Veteran theater producers, directors and writers, the Corcorans launched their project in 2016, in response to what they saw as a gap in the neighborhood’s cultural life: no live professional theater. Since then, they have offered seasons of four to five fully realized productions inside Judson Manor, utilizing local theater artists and iconic professional actors.
The Corcorans have consciously chosen plays that resonate with older audiences, including gems like “Jacques Brel is Alive and Well and Living in Paris,” “I Do! I Do!” and the romantic two-hander “Love Letters,” starring the grande dame of Cleveland theater, Dorothy Silver.
Despite its youth, the project has drawn rousing applause from audiences. “We haven’t done any shows yet that bombed,” Mark chuckles. “But seriously, we have some very sophisticated patrons in this building, and everyone tells us that each production is ‘the best one yet.’”
The project is extraordinary in several ways. First, Theatre in the Circle is the only Cleveland theater venue to offer direct hearing loop technology, which transmits sound directly to hearing aids and cochlear implants. More outstanding still, it is the only resident-helmed professional theater company in a retirement community in the entire United States. “We’ve got something unique in the nation, here,” says Mark, “and we’re trying to make the most of it.”
All of which serves to make this nomination deeply gratifying. Since the Cleveland Arts Prize’s inception in 1960, the organization has been committed to celebrating and cultivating artistic excellence in Northeast Ohio. Annual awards recognize achievement in a variety of disciplines; the Corcorans nomination came in the theater and dance category.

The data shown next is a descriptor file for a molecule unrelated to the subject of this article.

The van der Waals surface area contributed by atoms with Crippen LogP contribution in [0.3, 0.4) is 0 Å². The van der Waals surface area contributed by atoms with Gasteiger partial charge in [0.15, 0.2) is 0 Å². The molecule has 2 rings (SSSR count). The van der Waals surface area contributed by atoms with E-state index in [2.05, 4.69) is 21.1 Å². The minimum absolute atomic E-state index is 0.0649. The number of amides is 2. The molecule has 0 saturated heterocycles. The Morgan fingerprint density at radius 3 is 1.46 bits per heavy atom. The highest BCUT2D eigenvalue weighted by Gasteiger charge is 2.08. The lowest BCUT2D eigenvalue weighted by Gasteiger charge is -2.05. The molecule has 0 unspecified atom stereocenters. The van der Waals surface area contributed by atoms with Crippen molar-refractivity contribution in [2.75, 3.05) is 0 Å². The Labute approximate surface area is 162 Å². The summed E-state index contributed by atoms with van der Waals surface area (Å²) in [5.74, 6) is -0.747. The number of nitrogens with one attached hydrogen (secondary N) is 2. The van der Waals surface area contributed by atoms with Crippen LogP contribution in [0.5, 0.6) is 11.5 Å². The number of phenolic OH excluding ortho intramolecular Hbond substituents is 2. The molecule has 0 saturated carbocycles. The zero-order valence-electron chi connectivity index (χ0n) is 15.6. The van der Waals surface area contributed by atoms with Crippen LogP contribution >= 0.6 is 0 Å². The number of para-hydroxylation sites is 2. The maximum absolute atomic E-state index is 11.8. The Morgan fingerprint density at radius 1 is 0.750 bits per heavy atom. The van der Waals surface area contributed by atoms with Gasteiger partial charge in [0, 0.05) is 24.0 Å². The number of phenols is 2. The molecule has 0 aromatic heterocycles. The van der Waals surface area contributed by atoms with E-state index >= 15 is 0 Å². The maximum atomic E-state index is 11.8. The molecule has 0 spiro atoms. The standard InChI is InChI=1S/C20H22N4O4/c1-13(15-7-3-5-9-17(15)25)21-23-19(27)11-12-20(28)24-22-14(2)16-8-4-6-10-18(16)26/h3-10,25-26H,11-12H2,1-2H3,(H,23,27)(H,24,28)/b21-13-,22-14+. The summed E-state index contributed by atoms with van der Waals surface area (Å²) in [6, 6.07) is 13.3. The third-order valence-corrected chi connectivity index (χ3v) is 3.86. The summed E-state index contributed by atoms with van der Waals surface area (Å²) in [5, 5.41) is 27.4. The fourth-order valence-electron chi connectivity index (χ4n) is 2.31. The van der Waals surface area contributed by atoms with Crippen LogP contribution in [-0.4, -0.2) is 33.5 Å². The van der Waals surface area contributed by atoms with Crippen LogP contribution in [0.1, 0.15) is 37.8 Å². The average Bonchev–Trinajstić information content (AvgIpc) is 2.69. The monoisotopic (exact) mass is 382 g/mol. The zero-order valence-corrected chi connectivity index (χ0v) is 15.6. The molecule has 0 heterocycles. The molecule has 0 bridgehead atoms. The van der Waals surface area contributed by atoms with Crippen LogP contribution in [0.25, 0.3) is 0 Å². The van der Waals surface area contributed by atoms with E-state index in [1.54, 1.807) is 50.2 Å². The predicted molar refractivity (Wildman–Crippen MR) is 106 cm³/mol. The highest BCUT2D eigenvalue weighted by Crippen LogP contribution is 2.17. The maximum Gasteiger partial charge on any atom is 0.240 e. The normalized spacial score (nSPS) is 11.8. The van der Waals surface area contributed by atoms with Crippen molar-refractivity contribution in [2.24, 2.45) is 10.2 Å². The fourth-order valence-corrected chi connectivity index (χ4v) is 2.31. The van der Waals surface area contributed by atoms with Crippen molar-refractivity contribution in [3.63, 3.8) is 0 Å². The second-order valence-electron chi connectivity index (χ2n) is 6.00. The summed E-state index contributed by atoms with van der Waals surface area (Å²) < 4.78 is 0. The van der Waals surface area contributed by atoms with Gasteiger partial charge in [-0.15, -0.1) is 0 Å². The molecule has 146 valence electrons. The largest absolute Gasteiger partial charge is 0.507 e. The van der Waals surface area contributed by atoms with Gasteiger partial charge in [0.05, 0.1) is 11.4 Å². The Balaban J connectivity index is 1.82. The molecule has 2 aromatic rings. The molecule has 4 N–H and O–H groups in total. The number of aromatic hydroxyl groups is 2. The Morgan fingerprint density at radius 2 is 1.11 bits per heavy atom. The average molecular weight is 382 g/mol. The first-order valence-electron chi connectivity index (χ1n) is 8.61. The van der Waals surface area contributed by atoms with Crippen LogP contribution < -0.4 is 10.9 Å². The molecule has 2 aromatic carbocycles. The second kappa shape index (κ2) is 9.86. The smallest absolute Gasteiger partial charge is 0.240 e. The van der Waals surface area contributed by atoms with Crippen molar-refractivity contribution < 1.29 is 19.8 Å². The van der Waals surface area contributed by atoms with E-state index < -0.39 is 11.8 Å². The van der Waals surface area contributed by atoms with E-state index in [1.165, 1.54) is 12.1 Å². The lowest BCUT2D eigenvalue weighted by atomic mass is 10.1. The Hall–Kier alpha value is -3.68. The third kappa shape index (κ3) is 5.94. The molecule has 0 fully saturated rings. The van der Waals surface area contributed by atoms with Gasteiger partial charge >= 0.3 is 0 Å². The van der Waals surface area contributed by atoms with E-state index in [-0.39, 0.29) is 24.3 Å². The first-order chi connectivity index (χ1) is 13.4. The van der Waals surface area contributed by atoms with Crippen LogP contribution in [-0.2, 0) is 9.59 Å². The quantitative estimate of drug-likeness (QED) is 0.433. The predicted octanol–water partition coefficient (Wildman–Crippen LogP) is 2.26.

While nominations are actively encouraged from community leaders and arts organizations, as well as from the community at large, the Corcorans have no idea who nominated them. “Not a clue,” says Mark. “When the email arrived telling us we’d been nominated, we were shocked. This is a very prestigious award, and for an organization as young as ours to be nominated is just wonderful.”
“It gives us some ‘street cred,’” Bill agrees. “We are still a new kid on the block; the nomination alone is enough to make people sit up and take notice.”
Not that Theatre in the Circle has been flying entirely beneath the radar; Not only have audiences grown with every performance, but attendance figures show that six out of ten attendees come from outside the Judson communities. “Now, that may include friends and family of Judson members,” allows Mark, “but that’s still a really good feeling.”
Beyond recognition, award winners receive a $10,000 prize. Had they won, the Corcorans say the prize money would go toward matching a $30,000 Cuyahoga Arts and Culture grant that they snagged on their very first application.
Still, the money would change little about their project, they agree. “Our primary reason for doing this has been the personal satisfaction,” says Bill. “We are doing our best now, and winning the Arts Prize wouldn’t change that.”
“I’m not holding my breath,” adds Mark. “It will be great if we get it, but really, we are thrilled with just getting the nomination!”
Cleveland Arts Prize winners were announced last week, and although Theatre in the Circle did not win, it was still an honor to be considered for this prestigious award.